So much to catch up on after having my niece for several days over the holiday week! She's 7, so plenty of energy to burn - keeps Aunt AC busy!
Lots of good information so far! Kesroses, we have the same issue with multiflora invasiveness here. If any of my roses from Hortico make it, I'll try to pay attention for multiflora suckers. I've already lost two, but that's due to our weather being cold forever and me getting sick when they first came so they got to sit in a water bucket in the garage for longer than was probably good for them.
Roseblush, I did read somewhere on Gardenweb (from Henry, if any other Gardenweb escapees recognize the resident scientist) that some research had shown a correlation between multiflora grafts and RRD susceptibility, but it wasn't definitive - more a 'we found something that warrants further research'. I don't think I'd let it scare me away from multiflora rootstock, especially as my only other real choice is Huey. I'm burying deep enough they'll probably go own-root at some point, and the study didn't look at whether the roses had gone own-root (how long could the increased risk last?) or (and I'm suspecting this, given what Kesroses said about multiflora suckering) if the rootstock had suckered and the rose caught RRD from those stems.
Scvirginia, I think you're right about it being simpler to just use one rootsock, even if two or three work well for your area in general. Some roses may have done better on R. laevigata than R. fortuniana, to use your examples, but unless they sold well enough for a nursery to maintain separate rootstock fields they would just fall out of commerce. Might explain why some roses vanished from some regions.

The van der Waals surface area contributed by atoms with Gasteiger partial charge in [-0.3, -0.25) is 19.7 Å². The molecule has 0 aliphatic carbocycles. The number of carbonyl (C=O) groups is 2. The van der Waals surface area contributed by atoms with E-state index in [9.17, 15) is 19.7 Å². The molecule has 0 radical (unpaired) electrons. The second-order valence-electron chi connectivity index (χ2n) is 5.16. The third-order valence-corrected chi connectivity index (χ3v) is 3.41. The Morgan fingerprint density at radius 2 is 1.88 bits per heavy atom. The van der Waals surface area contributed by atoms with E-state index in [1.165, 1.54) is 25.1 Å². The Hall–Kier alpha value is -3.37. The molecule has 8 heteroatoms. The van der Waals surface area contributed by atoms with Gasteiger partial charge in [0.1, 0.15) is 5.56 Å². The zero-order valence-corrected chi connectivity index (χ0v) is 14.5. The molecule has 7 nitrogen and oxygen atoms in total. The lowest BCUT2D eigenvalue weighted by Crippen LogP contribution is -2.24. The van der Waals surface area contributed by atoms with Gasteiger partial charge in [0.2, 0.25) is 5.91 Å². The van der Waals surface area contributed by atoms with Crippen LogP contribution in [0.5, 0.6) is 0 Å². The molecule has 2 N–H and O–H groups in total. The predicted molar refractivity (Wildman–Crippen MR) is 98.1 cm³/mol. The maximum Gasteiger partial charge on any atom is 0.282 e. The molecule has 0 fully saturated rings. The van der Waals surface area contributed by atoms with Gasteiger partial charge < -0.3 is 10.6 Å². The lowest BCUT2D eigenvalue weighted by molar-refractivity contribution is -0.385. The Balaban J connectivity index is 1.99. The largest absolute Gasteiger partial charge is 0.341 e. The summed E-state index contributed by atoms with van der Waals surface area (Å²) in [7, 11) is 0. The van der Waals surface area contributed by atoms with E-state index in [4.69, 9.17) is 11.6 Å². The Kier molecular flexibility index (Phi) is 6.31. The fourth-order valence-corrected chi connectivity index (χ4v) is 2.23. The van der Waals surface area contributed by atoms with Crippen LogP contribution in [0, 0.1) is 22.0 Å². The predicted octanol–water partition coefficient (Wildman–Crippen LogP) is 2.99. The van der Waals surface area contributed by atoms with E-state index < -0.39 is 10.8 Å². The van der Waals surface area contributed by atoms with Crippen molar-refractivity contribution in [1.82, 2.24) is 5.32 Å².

Steve, you make a good point about taking whatever rootstock is available
I've experienced the issue of bareroots struggling in cold zones due to being kept so long in storage - it's a good argument for just starting with plants. Do you think ARE's own-roots do better because they are two gallon, or that under-performers would just be culled from their offerings by a nursery growing them on that long?
Zuzu, I think you've won the 'grafted rose horror story of the year' - Holy quality control Batman, that's terrible. I hope they gave you a refund for that rose lemon.
I did want people to list experience with rootstock and scion/variety suckering - I'd like any newbies to know what options they have and what to expect, and for more experienced rosarians to have a heads up about any about other classes and older/antique roses they haven't tried yet.
Jerijen, that's good point - budded roses have declined in quality because good grafters are in short supply, and it's a labor intensive process to debud properly. I can't imagine trying to grow anything with gophers around - I think I'd be on the news for resorting to dynamite! Kudos to all you rosarians who garden in spite of the little pests.
The only consensus across regions I'm seeing for budded classes are HTs (for vigor, mostly from the 20th century) and Gallicas (for containment). For own-root it's other OGRs and some from a few breeders - Buck, Kordes, and Ping Lim (who is behind many of the Easy Elegance series).
For rootstocks I'm seeing Multiflora is good for naturally acidic-to-neutral soil, Fortuniana for warm zones. I don't have a lot of experience myself with Huey, but several experienced rosarians on HelpMeFind have commented that it does well in wet and clay soils.
Are any other rootstocks used anymore? I've read about 'Manetti', but only in historical information, and I think I've seen posts about people getting roses on 'Pink Cloud'/'Pink Clouds' or something like that - does anyone know of any sources that use something other than The Big Three?